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Natural mortality of three commercial penaeid shrimps (Litopenaeus vannamei, L. stylirostris and Farfantepenaeus californiensis) of the Gulf of California using gnomonic time divisions
Fernando Aranceta-Garza, Francisco Arreguín-Sánchez, Germán Ponce-Díaz, Juan Carlos Seijo

The estimation of natural mortality (M) is critical for stock assessment and fisheries management. The shrimp fishery is the most valuable one in Mexico and along the Pacific Coast of Mexico, and exploitation primarily targets three species: white (Litopenaeus vannamei), blue (L. stylirostris), and brown (Farfantepenaeus californiensis). It is a sequential fishery, so an appropriate estimate of M for different life stages is required for management purposes. Typically, M is estimated from the exploited stock, which is usually composed of adults, assuming a constant value for M, and this estimate is used for studies of population dynamics, stock assessments and determinations of the status of a fishery. In this study, we estimate M-at-age (i.e. life stage) for each species using the gnomonic time division model. The gnomonic intervals correspond to the actual life stages reported in the literature, whose duration was used for model fitting. The gnomonic model showed that M declines sharply in early life stages but declines to an asymptotic value after reaching maturity, and the model provided biologically consistent estimates of M at each life stage for the three shrimp species. Such estimates may be used with confidence to model the dynamics of sequential shrimp fisheries.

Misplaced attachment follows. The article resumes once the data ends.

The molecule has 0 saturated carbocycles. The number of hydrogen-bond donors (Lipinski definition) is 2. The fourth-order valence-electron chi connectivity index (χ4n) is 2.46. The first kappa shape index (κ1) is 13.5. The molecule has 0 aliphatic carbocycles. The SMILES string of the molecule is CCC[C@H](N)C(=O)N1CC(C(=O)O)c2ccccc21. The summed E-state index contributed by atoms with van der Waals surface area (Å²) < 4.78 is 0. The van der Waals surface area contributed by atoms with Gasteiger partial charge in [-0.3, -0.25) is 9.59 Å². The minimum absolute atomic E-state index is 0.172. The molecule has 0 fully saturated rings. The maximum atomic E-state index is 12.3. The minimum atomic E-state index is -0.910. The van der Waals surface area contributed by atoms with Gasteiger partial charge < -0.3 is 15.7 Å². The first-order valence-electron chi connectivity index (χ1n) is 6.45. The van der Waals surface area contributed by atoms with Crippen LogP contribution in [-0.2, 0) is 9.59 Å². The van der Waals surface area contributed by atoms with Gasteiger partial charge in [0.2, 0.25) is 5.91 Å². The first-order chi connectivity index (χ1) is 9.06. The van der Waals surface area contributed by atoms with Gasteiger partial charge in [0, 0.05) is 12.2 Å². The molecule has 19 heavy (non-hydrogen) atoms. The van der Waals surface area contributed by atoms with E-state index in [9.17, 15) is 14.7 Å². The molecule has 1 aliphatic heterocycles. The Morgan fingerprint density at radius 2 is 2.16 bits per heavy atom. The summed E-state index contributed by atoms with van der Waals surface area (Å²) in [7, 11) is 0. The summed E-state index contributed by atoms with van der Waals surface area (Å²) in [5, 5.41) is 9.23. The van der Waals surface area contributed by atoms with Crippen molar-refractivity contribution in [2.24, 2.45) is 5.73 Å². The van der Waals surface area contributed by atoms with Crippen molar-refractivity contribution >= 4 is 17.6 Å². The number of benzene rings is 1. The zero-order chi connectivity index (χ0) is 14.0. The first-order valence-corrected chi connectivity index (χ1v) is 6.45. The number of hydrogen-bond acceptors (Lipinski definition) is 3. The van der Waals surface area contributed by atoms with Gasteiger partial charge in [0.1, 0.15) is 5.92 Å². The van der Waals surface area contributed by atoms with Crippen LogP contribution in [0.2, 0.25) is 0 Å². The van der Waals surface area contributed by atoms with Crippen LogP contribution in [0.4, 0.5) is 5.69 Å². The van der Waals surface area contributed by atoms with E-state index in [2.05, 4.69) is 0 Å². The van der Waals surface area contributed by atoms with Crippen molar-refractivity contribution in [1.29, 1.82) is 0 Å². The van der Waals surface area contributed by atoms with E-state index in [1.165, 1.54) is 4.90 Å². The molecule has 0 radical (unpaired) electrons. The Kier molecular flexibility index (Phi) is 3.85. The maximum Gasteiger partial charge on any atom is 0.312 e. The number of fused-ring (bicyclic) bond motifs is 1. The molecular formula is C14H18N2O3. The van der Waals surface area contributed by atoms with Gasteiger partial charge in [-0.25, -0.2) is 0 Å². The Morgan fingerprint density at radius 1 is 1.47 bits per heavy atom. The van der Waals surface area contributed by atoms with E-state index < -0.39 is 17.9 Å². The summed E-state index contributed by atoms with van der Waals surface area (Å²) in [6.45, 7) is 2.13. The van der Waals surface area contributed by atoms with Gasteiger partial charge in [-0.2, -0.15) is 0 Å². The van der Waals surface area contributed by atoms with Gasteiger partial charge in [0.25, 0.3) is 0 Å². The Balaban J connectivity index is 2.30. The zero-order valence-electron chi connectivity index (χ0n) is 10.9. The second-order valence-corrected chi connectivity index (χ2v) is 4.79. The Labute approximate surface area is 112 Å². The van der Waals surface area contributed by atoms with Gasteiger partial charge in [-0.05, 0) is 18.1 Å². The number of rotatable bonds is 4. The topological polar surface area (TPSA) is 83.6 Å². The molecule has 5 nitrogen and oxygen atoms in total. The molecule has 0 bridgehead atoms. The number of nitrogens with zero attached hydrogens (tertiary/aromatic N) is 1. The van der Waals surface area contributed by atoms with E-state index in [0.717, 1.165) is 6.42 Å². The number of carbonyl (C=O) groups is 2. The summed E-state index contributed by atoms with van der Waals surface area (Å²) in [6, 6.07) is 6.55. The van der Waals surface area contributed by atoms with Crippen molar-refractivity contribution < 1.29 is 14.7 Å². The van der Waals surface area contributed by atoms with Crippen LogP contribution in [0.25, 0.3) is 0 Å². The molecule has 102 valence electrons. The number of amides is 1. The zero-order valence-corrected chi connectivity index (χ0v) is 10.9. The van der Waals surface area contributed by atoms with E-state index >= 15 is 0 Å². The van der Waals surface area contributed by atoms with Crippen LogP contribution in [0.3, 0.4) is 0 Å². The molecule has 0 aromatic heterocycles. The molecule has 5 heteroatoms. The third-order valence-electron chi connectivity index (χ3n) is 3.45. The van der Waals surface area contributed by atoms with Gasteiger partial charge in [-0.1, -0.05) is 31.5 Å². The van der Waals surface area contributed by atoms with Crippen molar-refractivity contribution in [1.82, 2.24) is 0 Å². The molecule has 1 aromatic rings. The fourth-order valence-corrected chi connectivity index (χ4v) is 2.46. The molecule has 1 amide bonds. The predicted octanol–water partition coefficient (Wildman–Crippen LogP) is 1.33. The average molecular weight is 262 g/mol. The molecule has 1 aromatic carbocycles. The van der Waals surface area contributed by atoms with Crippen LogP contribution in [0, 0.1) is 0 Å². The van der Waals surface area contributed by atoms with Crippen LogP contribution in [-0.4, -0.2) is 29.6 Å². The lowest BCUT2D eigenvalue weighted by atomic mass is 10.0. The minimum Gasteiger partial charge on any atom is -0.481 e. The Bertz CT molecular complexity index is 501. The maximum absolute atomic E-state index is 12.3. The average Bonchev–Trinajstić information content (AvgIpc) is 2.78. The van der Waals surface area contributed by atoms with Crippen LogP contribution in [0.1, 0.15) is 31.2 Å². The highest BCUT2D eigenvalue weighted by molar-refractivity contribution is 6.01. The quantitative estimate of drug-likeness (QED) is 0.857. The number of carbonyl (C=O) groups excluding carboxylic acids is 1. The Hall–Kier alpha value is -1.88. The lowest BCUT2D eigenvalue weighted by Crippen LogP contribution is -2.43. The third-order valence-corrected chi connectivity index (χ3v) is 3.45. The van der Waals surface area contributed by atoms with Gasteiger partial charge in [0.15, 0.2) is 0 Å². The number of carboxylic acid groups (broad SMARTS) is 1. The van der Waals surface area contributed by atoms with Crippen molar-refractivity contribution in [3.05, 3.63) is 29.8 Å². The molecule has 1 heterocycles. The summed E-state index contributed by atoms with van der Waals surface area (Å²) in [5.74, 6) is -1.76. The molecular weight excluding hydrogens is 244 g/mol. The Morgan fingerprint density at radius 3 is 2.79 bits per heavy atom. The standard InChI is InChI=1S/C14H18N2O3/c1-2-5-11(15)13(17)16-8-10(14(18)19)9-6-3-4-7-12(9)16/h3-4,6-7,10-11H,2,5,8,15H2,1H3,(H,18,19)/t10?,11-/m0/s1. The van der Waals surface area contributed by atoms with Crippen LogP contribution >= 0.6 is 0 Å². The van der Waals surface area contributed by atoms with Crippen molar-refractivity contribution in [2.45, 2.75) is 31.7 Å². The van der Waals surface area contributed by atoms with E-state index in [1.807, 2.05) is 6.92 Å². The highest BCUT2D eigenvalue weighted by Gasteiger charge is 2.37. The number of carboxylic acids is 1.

Keywords: Gulf of California; natural mortality; sequential fishery; penaeid shrimps; gnomonic intervals
Contents of this volume Sci. Mar. 80(2) : 199-206 Back PDF
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